Other than long-hole applications, thread milling’s effectiveness in hardened steel clearly surpasses that of tapping, according to sources for this article. In addition to the capabilities already cited, thread milling provides smaller chips—about 0.3" long—while those produced during tapping can be several times larger, which can present evacuation challenges. Also, thread mills can be programmed to machine holes of varying diameters and pitch, while a tap is limited to a single pitch and hole size. “Let’s say you want to change the pitch diameter, make it larger or smaller,” said Halas. “Well, you can do that with a CNC offset machine—and even make right- and left-handed threads with the same thread mill. You cannot do that with a tap. Whatever tap you buy, that’s what you get. So that’s a big advantage of thread mills.”

And while a thread mill can cost five times or more than a tap, it’s much more likely than a tap to remain intact for multiple threading jobs on hardened material. (A tap for the hole Micic threaded costs about $16, whereas the price of a 6-32 thread mill can run from about $57 to $97.)

Thread mills also provide deeper, stronger threads. “When you tap, you drill the hole first, generally 25 percent larger [than the minor diameter] to make the tapping operation easier,” Halas said. “That means that the thread is not 100 percent; it’s only 75 percent because you lost 25 percent drilling oversize. With thread milling, you do the opposite. You go in undersize, take the material off and get a 100 percent thread on there. What you gain from that is 5 percent to 7 percent more thread strength.”

Quality Threads

Achieving optimal thread milling results usually requires little more than correctly programming thread mill software, which is provided by thread mill manufacturers. “With our guide, you type in the tool you’re using and the kind of material you’re working on and it generates the code for you,” Sandvik’s Durow said. “It gives you your feeds and speeds in a [Microsoft] Word file, you pop it into your program and you’re good to go.”

Problems can occur when companies neglect programming guidelines. “Some people use the software just to pick the tool,” Kennametal’s Gaten said. “But if you don’t use the output feeds and speeds that are on the CNC program that the software generates, you can have trouble.” Companies that forego programming guidelines commonly miscalculate feeds, Gaten continued. “If you have a tool in a hole that’s not much bigger than the tool itself, the tool’s going around the periphery of the thread, but the center of the tool is going around a much smaller diameter. The machine tool is controlling the feed rate of that smaller diameter, and people often work out the feed rate at the cutting edge and forget to compensate it down for the difference in the radius that the tool’s going around compared to the radius that the center of the tool is going around. You end up having horrendously high feeds, and the thread mills chip.”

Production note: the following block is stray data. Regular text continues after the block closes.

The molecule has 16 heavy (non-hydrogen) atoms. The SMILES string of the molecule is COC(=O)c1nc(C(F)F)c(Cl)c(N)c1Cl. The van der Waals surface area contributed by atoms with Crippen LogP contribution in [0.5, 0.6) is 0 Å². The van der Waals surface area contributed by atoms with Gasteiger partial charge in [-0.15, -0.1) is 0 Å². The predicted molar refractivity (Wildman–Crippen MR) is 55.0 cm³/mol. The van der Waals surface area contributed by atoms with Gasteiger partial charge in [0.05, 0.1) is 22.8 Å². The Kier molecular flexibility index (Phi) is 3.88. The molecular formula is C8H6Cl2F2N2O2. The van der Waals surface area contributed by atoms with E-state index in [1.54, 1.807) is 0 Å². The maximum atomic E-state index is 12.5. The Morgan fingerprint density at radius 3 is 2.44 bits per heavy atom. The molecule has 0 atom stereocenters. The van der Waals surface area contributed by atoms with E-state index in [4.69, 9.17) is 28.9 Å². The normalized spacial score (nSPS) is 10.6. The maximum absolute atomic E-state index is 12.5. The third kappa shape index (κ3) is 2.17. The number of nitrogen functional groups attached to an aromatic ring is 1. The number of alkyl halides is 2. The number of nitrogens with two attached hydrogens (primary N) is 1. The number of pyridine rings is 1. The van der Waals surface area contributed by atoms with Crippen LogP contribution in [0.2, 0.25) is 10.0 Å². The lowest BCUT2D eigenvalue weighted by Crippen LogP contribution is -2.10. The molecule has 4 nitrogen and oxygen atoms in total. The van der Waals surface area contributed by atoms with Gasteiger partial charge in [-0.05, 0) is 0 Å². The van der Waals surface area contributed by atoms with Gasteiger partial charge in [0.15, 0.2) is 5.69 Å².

Also, shops working with hardened materials sometimes need to conduct multiple threading passes to ensure a quality thread, Seco’s Halas said. “Let’s say the length of the thread is 1" and you get three-quarters of the way down and the tool stops,” he continued. “That means the cutter was pushing away; it couldn’t cut the threads large enough and [the threading] actually looks like a bell as it gets narrower toward the bottom. But if you do an extra pass, or sometimes three passes, that helps to alleviate that.”

As for further developments to enhance thread milling’s capabilities, Halas said Seco is experimenting with thread mills made of CBN, a material nearly as hard as diamond. If it proves effective, it will be another step forward for shops interested in thread milling heat-treated steel. “Once shops try thread milling, they’re hooked,” Halas said. “Actually, we’ve seen an increase in thread mill sales since [the economy] slowed down. Previously, most shops were running full kilt. They didn’t have time to try it. So now they are trying thread milling, and they really like it.” CTE

About the Author: Daniel McCann is senior editor of Cutting Tool Engineering. He can be reached at dmccann@ or (847) 714- 0177.

Click on the image above to view it in PDF format.


Advent Tool and Manufacturing Inc.
(800) 847-3234

Applied Thermal Technologies Inc.
(866) 998-6029

Kennametal Inc.
(800) 446-7738